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The BLURtooth vulnerability opens millions of Bluetooth devices to MITM attacks

Why it matters: Most newer Bluetooth devices are easier to pair thanks to the Just Works security model implemented in Bluetooth 4.0 and later standards. However, this additional convenience can be used by an attacker to compromise all of your Bluetooth devices.

The Bluetooth Special Interest Group has already confirmed today that there are new security flaws in Bluetooth 4.x and Bluetooth 5.0 that would allow an attacker within wireless range to essentially overwrite the pairing key and access other Bluetooth devices that you have possibly coupled with pairing they have compromised.

The shortcomings were identified by two separate research teams at Purdue University and the École Polytechnique Fédérale de Lausanne. Collectively referred to as “BLURtooth”

;, they deal with a process called Cross-Transport Key Derivation (CTKD), which negotiates the authentication keys for pairing Bluetooth devices that use Low Energy (BLE) and Basic Rate / Data rate standards (BR / EDR) are enhanced compatible.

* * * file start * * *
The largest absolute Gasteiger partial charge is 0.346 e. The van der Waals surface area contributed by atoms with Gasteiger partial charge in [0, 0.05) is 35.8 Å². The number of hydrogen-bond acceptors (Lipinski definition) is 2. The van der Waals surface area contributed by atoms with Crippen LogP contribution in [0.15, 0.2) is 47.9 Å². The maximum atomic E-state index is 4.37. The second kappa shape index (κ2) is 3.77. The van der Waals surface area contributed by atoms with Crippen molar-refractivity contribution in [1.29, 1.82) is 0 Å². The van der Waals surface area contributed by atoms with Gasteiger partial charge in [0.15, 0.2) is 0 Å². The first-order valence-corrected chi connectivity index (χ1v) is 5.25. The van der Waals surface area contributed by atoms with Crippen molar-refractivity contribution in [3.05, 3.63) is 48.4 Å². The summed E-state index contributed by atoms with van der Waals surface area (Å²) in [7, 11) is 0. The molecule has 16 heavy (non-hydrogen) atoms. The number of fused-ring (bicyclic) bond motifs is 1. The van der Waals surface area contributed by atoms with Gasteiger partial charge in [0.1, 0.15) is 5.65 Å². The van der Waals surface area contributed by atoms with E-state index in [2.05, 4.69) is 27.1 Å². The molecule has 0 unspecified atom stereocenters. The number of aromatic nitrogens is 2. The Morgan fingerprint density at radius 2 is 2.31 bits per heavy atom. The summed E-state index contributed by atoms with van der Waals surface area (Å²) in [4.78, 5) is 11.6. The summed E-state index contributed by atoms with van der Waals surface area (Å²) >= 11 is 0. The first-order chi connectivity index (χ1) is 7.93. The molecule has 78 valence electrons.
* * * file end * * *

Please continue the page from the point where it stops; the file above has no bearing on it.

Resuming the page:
This means that the problem affects millions of smartphones, tablets, laptops, and countless IoT devices that support dual-mode pairing. An attacker could take advantage of the fact that these devices are paired via either BLE or BR / EDR to obtain the connection keys for both transport types without having to repeat the process.

Many devices are paired with the Just Works security model, which does not protect against man-in-the-middle (MITM) attacks or passive eavesdropping. Therefore, the attacker can use this convenience to impersonate a Bluetooth device and gain access to others who use strong encryption keys.

The good news is that these attacks require the hacker to be within radio range, which in practice can be much smaller than the theoretical maximums in the official specification. Bluetooth SIG is currently working with manufacturers to develop firmware updates for affected devices. The upcoming Bluetooth 5.1 specification will contain restrictions that prevent encryption keys from being overwritten.

However, this is becoming a worrying trend, with two serious security vulnerabilities exposed every year – from exploits as simple as turning a button to attacks that make it trivial to track you through your smartphone or wearables.

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